In between, we faced some regressions so we have written much more unitary tests to make the commandset more robust to changes. These are running using the 'PureUnit' tool developped by Timo (Fr34k) which will made its way in the official PB package soon, as it's really a great help to ensure a module behaves as expected, on every plateform.
Now that all the libraries and helpers were compiled with VC8, we couldn't let the compiler itself using Lcc. So we started the migration as well. The gains for the compile time was good (10-30%) but we needed to trick a bit VC8 to use an old VC runtime dll (MSVCRT.dll) instead of the new VC8 one, as it wouldn't run out of the box without shipping the VC8 runtimes. Google helped here
On another topic, CVS is dying and replaced everywhere by SVN. We migrated the libs repository some time ago, but the compiler and internal tools were still using this old aged CVS. The migration wasn't very smooth as the CVS repository was on an NT based computer while the script needed to do the migration were on linux. After some twists, it finally worked. So SVN everywhere. And it's way better, honestly.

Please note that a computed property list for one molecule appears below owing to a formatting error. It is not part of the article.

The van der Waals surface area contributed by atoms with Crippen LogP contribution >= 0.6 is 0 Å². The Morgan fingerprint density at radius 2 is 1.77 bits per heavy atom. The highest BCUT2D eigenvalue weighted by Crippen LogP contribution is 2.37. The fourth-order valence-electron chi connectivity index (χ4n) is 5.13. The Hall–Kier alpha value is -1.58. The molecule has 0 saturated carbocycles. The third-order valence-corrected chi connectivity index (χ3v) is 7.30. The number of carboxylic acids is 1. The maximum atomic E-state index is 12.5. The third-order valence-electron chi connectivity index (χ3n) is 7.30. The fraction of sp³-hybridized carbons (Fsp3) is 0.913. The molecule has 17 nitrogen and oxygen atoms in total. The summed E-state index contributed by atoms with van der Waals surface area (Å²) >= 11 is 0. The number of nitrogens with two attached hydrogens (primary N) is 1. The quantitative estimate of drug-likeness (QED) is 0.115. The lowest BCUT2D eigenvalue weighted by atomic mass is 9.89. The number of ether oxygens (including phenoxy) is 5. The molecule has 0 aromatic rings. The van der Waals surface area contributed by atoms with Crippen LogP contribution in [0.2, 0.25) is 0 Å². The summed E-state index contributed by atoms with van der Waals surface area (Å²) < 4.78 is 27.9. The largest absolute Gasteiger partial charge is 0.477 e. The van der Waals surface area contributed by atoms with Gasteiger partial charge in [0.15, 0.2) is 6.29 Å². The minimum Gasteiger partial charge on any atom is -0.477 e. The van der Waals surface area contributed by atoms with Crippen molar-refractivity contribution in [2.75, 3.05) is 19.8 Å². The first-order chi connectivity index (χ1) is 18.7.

Timo wanted to add a profiler to the IDE, so he did. And he did well. So it remainded me than i didn't profiled the compiler since a while and it could be quite fun to do. I tried to find a good profiler on Windows (anyone ?) but only found the costly Quantify (and even, the demo version showed only API call with VC8 executable, dunno if it's on purpose or if it's a bug). So i fired it my linux box and used gprof and the linux compiler. I used the IDE source code as benchmark (60 000 lines). And here, the disaster: 23 millions of stricmp() call - called when looking for a token (like constant, structure, procedure, functions, macro etc.). Seems like my old lookup tables are suffering here. For sure, the residents have almost 8000 constants and the lookup table was way too small. I decided to change that with real hash map. The gain was impressive, now only 500 000 calls to stricmp() are done. The whole processing time of the source code fall down from 3500 ms to 500 ms on my computer. This optimisation is available in the Beta 5, so if you have a big project, you may feel the difference.